Many people think that to work for the FBI, you need a criminology or psychology or criminal justice degree but that’s not necessarily the case. People with those types of degrees might be considered eligible to work for the FBI under the “diversified” category but they are primarily recruiting people with specific, critical skills and experience. These include: accounting, finance, computer science, foreign language, intelligence experience, law enforcement/investigative experience, military and physical science.

Applicants for the Special Agent position, generally must have a minimum of a bachelor’s degree in one of the aforementioned fields.

Cyber crime has more recently become a major focus of the FBI. In December 2014, the FBI was specifically recruiting “technical talent, including computer scientists, IT specialists and engineers.”

If you’re interested in working in the criminal justice system, you might consider attending the police academy. Police academies are specialized schools that certify people to become law enforcement officers. Tuition is about $5,000 and completing the program can take anywhere from six to eight months. The cost and the length of time to completion varies, depending on your location. Some police agencies require at least some college credits, as well as having completed the police academy.

If you have earned an associate’s or bachelor’s degree in criminal justice or criminology, this does not qualify you to become a law enforcement officer. You would still have to complete the police academy.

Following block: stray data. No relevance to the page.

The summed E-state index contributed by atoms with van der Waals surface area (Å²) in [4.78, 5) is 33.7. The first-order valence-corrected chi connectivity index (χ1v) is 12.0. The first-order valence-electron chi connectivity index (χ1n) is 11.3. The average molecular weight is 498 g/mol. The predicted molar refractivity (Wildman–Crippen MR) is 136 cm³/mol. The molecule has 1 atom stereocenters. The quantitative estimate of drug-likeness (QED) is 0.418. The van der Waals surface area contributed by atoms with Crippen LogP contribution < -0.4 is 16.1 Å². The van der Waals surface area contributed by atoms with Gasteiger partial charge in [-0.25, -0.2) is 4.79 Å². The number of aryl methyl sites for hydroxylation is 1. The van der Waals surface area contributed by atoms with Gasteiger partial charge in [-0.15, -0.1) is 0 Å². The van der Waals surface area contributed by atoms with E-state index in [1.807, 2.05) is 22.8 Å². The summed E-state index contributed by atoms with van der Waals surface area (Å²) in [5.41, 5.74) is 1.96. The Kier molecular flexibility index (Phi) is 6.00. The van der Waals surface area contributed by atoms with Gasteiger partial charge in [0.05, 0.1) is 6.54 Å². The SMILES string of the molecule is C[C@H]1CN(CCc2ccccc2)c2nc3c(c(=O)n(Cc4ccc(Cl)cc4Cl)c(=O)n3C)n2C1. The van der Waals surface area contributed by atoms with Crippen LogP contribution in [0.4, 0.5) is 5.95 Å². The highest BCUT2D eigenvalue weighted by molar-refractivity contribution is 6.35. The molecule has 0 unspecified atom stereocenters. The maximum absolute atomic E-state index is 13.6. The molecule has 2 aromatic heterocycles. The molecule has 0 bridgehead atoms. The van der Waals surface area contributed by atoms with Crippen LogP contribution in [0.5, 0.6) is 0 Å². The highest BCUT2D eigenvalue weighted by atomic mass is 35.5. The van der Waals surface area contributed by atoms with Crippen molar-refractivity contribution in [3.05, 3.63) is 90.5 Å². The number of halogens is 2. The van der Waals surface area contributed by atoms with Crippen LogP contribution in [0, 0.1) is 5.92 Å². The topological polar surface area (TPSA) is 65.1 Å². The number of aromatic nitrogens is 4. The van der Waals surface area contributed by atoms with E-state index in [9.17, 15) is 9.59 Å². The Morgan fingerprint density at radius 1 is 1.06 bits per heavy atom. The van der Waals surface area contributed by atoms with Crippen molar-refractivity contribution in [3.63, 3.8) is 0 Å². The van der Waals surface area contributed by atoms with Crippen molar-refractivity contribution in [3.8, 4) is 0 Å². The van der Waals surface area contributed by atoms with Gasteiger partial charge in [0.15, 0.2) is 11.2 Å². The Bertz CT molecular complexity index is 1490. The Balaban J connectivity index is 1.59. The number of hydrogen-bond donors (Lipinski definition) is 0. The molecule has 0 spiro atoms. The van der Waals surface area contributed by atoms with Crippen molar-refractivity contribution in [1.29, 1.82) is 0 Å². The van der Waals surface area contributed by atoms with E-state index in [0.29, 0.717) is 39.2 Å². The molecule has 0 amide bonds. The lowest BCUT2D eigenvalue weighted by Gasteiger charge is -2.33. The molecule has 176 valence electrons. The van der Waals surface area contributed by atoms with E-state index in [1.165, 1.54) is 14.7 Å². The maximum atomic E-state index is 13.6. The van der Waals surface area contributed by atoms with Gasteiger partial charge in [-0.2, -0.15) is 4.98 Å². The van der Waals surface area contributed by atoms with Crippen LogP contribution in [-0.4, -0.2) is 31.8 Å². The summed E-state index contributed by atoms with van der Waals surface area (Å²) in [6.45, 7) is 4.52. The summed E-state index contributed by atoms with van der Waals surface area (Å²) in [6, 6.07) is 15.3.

There are other ways to work in the criminal justice system besides being a police officer. Earning a degree in social work, for instance, can prepare you to work in the court system as a mitigation specialist, Guardian ad litem, or parole or probation officer, or as an advocate in some capacity.

There are more mentally ill people housed in jails and prisons than in psychiatric hospitals. There’s no shortage of work for social workers, and others with similar training, in the criminal justice system.

Finally, I’ve noticed that many students are so focused on working for the FBI that they overlook many other prestigious and interesting job opportunities. Working for the FBI is very rewarding but you should also consider the many other federal, state and local agencies to work for, including (but not limited to): Bureau of Alcohol, Tobacco Firearms and Explosives (ATF), Drug Enforcement Administration (DEA), Postal Inspectors Office, Internal Revenue Service (IRS), and so forth.

Be open to all potential opportunities and don’t limit yourself.

We Need a Prison System More Like Norway’s

There are vast differences between the United States and Scandinavian prison systems. Take Norway for example. Norway’s incarceration rate is 75 people per 100,000; approximately 3,842 prisoners in the entire country.